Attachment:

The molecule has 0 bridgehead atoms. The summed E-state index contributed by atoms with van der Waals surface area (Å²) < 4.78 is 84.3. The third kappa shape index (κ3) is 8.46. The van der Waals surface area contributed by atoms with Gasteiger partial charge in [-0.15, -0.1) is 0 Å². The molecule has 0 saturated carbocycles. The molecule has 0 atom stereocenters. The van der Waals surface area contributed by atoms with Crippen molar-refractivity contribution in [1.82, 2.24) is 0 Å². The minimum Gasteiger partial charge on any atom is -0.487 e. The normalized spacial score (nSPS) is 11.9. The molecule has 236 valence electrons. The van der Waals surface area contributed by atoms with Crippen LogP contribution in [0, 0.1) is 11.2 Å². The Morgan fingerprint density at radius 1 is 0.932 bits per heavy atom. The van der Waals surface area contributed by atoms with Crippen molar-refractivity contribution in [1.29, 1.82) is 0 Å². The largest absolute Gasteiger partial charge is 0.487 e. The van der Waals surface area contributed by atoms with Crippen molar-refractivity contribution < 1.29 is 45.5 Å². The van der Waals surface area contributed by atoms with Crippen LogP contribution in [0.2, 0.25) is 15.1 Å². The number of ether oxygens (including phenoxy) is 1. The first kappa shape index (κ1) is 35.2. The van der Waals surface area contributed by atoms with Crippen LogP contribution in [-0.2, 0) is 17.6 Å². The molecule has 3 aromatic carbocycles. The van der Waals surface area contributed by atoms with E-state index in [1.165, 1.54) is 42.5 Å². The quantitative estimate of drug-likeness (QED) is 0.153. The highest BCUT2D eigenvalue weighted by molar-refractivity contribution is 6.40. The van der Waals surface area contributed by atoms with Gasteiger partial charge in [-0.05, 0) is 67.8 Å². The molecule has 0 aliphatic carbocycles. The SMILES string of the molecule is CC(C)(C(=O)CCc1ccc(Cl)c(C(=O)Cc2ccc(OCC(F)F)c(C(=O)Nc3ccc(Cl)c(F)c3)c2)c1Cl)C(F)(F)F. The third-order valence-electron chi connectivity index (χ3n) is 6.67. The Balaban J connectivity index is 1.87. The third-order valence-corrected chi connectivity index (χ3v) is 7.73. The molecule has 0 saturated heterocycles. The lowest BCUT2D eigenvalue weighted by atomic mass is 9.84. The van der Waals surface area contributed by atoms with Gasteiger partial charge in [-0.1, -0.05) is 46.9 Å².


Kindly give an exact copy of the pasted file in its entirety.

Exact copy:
The molecule has 0 bridgehead atoms. The summed E-state index contributed by atoms with van der Waals surface area (Å²) < 4.78 is 84.3. The third kappa shape index (κ3) is 8.46. The van der Waals surface area contributed by atoms with Gasteiger partial charge in [-0.15, -0.1) is 0 Å². The molecule has 0 saturated carbocycles. The molecule has 0 atom stereocenters. The van der Waals surface area contributed by atoms with Crippen molar-refractivity contribution in [1.82, 2.24) is 0 Å². The minimum Gasteiger partial charge on any atom is -0.487 e. The normalized spacial score (nSPS) is 11.9. The molecule has 236 valence electrons. The van der Waals surface area contributed by atoms with Crippen LogP contribution in [0, 0.1) is 11.2 Å². The Morgan fingerprint density at radius 1 is 0.932 bits per heavy atom. The van der Waals surface area contributed by atoms with Crippen molar-refractivity contribution in [1.29, 1.82) is 0 Å². The largest absolute Gasteiger partial charge is 0.487 e. The van der Waals surface area contributed by atoms with Crippen molar-refractivity contribution < 1.29 is 45.5 Å². The van der Waals surface area contributed by atoms with Crippen LogP contribution in [0.2, 0.25) is 15.1 Å². The number of ether oxygens (including phenoxy) is 1. The first kappa shape index (κ1) is 35.2. The van der Waals surface area contributed by atoms with Crippen LogP contribution in [-0.2, 0) is 17.6 Å². The molecule has 3 aromatic carbocycles. The van der Waals surface area contributed by atoms with E-state index in [1.165, 1.54) is 42.5 Å². The quantitative estimate of drug-likeness (QED) is 0.153. The highest BCUT2D eigenvalue weighted by molar-refractivity contribution is 6.40. The van der Waals surface area contributed by atoms with Gasteiger partial charge in [-0.05, 0) is 67.8 Å². The molecule has 0 aliphatic carbocycles. The SMILES string of the molecule is CC(C)(C(=O)CCc1ccc(Cl)c(C(=O)Cc2ccc(OCC(F)F)c(C(=O)Nc3ccc(Cl)c(F)c3)c2)c1Cl)C(F)(F)F. The third-order valence-electron chi connectivity index (χ3n) is 6.67. The Balaban J connectivity index is 1.87. The third-order valence-corrected chi connectivity index (χ3v) is 7.73. The molecule has 0 saturated heterocycles. The lowest BCUT2D eigenvalue weighted by atomic mass is 9.84. The van der Waals surface area contributed by atoms with Gasteiger partial charge in [-0.1, -0.05) is 46.9 Å².